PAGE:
Elegant, indeed. First up for dinner was a house salad of fennel, pine nuts, onion and a light curry dressing (I stuffed this baby down with my slick, silver chopsticks). Next, much in the style of Asian fruit purees, a sampling of butternut squash puree — cinnamon, nutmeg, white wine and cream blended with the squash and served in a bowl shaped like a conch shell.

Exquisite, to say the least.

Second course
Duc describes Pacific Rim’s menu as contemporary Pan Asian in the way he interprets traditional Asian dishes. He insists, however, that he never mixes flavors distinct to certain regions. He explains that those mixes have historically gone awry.

“Over the years, the term ‘fusion’ has developed a negative connotation. [Asian fusion] has a connotation of forcing elements or flavors together that don’t belong together,” said Duc. “For me, I don’t like to go too far off the well-trodden path; using Asian flavors and flavor combinations with respect to their heritage are what keep them intact.”

What it comes down to is that food is a science. It is a thoughtful process led by minds who understand the Everyman’s base craving for the good stuff, the meals that have us literally licking our plates clean of all sauce squiggles and trimmings. Interestingly enough, Duc initially studied to become a physician (he graduated with a biochemistry degree from Yale) before he hit the restaurant biz running. This chef was trained to know the sum of parts, the mix and balance of the best ingredients to make any concoction whole.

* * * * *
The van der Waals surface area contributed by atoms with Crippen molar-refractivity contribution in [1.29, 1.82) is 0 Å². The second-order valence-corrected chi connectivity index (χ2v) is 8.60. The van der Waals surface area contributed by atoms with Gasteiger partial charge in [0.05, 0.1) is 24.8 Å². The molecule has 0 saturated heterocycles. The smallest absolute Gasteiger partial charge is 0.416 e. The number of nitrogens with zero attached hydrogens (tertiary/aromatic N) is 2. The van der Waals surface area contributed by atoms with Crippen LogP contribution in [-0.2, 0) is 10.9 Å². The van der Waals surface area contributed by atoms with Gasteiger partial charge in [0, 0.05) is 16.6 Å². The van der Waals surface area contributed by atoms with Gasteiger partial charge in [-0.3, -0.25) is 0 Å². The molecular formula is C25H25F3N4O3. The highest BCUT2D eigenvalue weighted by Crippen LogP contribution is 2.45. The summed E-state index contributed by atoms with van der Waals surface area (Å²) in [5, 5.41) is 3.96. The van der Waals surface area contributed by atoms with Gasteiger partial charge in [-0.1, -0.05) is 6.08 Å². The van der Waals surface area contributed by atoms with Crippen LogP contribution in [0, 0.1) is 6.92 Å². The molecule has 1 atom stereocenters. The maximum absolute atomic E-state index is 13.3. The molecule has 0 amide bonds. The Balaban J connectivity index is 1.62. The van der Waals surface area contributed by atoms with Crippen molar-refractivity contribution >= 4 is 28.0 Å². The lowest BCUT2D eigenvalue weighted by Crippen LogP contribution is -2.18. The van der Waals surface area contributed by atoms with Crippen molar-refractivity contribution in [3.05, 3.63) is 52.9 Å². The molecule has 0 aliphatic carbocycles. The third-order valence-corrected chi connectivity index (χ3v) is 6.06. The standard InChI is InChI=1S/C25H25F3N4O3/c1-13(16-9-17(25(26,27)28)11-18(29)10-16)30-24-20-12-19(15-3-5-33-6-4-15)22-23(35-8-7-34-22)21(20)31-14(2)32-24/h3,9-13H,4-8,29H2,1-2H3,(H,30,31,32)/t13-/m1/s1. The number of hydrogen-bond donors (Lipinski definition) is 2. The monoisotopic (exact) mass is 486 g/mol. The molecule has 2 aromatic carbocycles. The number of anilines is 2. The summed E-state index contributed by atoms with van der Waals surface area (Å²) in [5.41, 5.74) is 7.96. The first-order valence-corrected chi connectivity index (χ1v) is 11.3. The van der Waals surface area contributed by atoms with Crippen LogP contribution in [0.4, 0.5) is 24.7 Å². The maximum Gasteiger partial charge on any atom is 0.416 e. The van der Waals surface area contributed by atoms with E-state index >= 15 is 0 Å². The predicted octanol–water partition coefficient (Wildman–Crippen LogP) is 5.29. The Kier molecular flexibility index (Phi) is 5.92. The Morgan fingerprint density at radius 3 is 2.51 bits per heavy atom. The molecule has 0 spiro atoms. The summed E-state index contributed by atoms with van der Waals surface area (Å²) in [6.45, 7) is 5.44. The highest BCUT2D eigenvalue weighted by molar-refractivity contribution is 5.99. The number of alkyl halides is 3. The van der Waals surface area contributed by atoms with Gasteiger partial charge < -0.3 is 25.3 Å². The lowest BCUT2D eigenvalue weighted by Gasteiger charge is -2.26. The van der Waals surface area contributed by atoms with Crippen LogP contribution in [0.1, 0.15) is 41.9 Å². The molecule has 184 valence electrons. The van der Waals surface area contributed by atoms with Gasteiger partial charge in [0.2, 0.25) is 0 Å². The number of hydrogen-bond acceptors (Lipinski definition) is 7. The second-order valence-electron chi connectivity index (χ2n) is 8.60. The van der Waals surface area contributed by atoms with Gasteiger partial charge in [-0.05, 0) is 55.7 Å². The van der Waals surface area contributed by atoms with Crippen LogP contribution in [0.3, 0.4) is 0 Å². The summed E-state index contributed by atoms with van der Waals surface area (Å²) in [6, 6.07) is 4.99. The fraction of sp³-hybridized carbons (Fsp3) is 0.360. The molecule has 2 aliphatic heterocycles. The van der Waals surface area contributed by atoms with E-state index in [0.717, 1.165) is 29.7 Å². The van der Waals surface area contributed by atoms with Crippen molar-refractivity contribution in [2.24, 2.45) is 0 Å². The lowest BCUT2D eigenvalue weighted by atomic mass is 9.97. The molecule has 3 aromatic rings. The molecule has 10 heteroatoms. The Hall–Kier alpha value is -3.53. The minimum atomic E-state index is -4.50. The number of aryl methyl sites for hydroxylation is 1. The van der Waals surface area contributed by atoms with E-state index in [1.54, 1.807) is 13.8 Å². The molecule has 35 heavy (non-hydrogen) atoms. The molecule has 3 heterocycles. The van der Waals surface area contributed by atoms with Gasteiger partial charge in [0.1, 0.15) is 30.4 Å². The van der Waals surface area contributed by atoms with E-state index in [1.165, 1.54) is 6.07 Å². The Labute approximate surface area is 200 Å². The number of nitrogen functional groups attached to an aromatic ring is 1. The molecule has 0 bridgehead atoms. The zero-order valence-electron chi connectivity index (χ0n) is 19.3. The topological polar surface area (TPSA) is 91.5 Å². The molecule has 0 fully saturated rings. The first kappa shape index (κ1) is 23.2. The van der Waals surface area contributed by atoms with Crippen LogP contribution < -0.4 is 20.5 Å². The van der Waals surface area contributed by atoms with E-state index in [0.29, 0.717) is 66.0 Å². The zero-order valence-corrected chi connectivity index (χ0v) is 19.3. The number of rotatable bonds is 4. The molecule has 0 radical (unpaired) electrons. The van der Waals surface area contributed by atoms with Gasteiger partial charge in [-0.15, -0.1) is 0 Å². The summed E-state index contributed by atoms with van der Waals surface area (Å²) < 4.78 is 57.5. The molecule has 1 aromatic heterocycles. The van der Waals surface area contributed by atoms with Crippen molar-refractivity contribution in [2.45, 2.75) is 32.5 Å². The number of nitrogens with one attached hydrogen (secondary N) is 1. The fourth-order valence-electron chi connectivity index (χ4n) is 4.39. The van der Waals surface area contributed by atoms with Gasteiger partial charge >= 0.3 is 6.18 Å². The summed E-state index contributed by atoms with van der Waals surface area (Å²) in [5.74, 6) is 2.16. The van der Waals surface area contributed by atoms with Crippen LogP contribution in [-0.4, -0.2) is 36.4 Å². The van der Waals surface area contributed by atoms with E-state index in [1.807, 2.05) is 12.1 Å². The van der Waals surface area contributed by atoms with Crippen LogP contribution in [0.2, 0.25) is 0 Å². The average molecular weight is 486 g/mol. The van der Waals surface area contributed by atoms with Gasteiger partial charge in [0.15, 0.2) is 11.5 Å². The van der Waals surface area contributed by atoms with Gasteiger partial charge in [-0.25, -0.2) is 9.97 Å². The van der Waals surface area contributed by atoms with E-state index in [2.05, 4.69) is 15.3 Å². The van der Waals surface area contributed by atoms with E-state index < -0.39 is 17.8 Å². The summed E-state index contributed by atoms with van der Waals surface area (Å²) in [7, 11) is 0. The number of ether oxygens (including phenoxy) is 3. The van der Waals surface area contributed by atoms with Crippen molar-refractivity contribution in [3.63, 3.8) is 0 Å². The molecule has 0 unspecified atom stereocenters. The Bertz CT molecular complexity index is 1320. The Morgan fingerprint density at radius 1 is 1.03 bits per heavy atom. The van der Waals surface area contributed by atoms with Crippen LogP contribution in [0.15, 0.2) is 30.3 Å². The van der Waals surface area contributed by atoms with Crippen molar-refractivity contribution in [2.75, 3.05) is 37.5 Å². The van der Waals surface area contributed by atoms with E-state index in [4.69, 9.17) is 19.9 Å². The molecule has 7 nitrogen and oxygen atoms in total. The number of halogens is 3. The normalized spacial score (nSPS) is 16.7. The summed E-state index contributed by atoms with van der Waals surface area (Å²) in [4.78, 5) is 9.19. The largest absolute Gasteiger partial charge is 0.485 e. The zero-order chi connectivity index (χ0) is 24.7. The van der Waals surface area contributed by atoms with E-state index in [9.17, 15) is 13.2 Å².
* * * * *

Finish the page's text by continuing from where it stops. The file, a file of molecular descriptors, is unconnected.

Wasabi-Peppercorn Tenderloin.

Jessica Levine I Contributor

I tasted this practiced chemistry in his wasabi-peppercorn tenderloin, paired with mashed Yukon Golds and garnished with bok choy — these were surely ingredients that belonged together.

Unafraid of the untasted, Duc realizes his role as a true fusion chef. “By having Asian roots but growing up in America, I can bridge the gap,” he said.

Third course